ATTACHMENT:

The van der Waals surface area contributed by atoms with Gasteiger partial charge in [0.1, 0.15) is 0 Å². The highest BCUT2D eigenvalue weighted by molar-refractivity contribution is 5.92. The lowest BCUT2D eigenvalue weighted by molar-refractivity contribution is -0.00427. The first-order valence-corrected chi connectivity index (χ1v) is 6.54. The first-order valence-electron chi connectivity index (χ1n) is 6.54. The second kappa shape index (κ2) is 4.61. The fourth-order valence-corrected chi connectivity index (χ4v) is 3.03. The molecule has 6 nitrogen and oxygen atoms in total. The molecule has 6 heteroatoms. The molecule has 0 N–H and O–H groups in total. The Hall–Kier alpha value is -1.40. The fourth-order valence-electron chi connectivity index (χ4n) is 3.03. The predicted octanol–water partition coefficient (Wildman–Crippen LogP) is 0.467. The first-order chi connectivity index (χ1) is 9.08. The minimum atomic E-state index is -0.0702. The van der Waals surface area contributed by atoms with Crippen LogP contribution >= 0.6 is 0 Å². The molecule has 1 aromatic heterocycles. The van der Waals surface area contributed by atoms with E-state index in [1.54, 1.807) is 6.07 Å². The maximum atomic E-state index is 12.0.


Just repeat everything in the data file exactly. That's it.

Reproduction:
The van der Waals surface area contributed by atoms with Gasteiger partial charge in [0.1, 0.15) is 0 Å². The highest BCUT2D eigenvalue weighted by molar-refractivity contribution is 5.92. The lowest BCUT2D eigenvalue weighted by molar-refractivity contribution is -0.00427. The first-order valence-corrected chi connectivity index (χ1v) is 6.54. The first-order valence-electron chi connectivity index (χ1n) is 6.54. The second kappa shape index (κ2) is 4.61. The fourth-order valence-corrected chi connectivity index (χ4v) is 3.03. The molecule has 6 nitrogen and oxygen atoms in total. The molecule has 6 heteroatoms. The molecule has 0 N–H and O–H groups in total. The Hall–Kier alpha value is -1.40. The fourth-order valence-electron chi connectivity index (χ4n) is 3.03. The predicted octanol–water partition coefficient (Wildman–Crippen LogP) is 0.467. The first-order chi connectivity index (χ1) is 9.08. The minimum atomic E-state index is -0.0702. The van der Waals surface area contributed by atoms with Crippen LogP contribution >= 0.6 is 0 Å². The molecule has 1 aromatic heterocycles. The van der Waals surface area contributed by atoms with E-state index in [1.54, 1.807) is 6.07 Å². The maximum atomic E-state index is 12.0.